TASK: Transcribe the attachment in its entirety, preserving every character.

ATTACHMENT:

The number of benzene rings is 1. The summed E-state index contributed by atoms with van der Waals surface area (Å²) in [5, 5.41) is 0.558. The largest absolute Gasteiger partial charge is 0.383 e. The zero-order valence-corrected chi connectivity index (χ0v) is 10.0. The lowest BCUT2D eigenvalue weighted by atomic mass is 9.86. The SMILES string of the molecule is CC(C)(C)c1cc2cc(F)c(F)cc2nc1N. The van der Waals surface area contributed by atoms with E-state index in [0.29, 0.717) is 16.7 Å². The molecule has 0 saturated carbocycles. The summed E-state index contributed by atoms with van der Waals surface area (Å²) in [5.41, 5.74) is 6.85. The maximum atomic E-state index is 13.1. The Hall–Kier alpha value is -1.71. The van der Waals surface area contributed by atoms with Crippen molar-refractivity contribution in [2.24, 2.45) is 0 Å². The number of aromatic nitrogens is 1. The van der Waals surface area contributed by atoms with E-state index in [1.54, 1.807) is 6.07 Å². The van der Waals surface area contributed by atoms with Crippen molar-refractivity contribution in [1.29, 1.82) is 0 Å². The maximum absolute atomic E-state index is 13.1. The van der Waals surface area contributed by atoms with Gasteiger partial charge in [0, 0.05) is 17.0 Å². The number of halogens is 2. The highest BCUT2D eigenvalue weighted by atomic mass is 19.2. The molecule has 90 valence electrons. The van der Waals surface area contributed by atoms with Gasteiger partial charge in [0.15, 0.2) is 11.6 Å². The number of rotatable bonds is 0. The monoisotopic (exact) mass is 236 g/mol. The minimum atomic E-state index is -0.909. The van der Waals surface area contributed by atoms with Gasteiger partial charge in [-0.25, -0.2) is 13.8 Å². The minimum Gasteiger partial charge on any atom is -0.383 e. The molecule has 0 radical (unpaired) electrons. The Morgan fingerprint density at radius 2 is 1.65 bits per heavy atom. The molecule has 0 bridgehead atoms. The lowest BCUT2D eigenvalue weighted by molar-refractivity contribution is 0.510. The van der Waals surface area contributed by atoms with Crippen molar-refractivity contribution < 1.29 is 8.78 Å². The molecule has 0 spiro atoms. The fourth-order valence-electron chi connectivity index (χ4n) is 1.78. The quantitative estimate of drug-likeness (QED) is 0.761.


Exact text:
The number of benzene rings is 1. The summed E-state index contributed by atoms with van der Waals surface area (Å²) in [5, 5.41) is 0.558. The largest absolute Gasteiger partial charge is 0.383 e. The zero-order valence-corrected chi connectivity index (χ0v) is 10.0. The lowest BCUT2D eigenvalue weighted by atomic mass is 9.86. The SMILES string of the molecule is CC(C)(C)c1cc2cc(F)c(F)cc2nc1N. The van der Waals surface area contributed by atoms with E-state index in [0.29, 0.717) is 16.7 Å². The molecule has 0 saturated carbocycles. The summed E-state index contributed by atoms with van der Waals surface area (Å²) in [5.41, 5.74) is 6.85. The maximum atomic E-state index is 13.1. The Hall–Kier alpha value is -1.71. The van der Waals surface area contributed by atoms with Crippen molar-refractivity contribution in [2.24, 2.45) is 0 Å². The number of aromatic nitrogens is 1. The van der Waals surface area contributed by atoms with E-state index in [1.54, 1.807) is 6.07 Å². The van der Waals surface area contributed by atoms with Crippen molar-refractivity contribution in [1.29, 1.82) is 0 Å². The maximum absolute atomic E-state index is 13.1. The van der Waals surface area contributed by atoms with Gasteiger partial charge in [0, 0.05) is 17.0 Å². The number of halogens is 2. The highest BCUT2D eigenvalue weighted by atomic mass is 19.2. The molecule has 90 valence electrons. The van der Waals surface area contributed by atoms with Gasteiger partial charge in [0.15, 0.2) is 11.6 Å². The number of rotatable bonds is 0. The monoisotopic (exact) mass is 236 g/mol. The minimum atomic E-state index is -0.909. The van der Waals surface area contributed by atoms with Gasteiger partial charge in [-0.25, -0.2) is 13.8 Å². The minimum Gasteiger partial charge on any atom is -0.383 e. The molecule has 0 radical (unpaired) electrons. The Morgan fingerprint density at radius 2 is 1.65 bits per heavy atom. The molecule has 0 bridgehead atoms. The lowest BCUT2D eigenvalue weighted by molar-refractivity contribution is 0.510. The van der Waals surface area contributed by atoms with Crippen molar-refractivity contribution < 1.29 is 8.78 Å². The molecule has 0 spiro atoms. The fourth-order valence-electron chi connectivity index (χ4n) is 1.78. The quantitative estimate of drug-likeness (QED) is 0.761.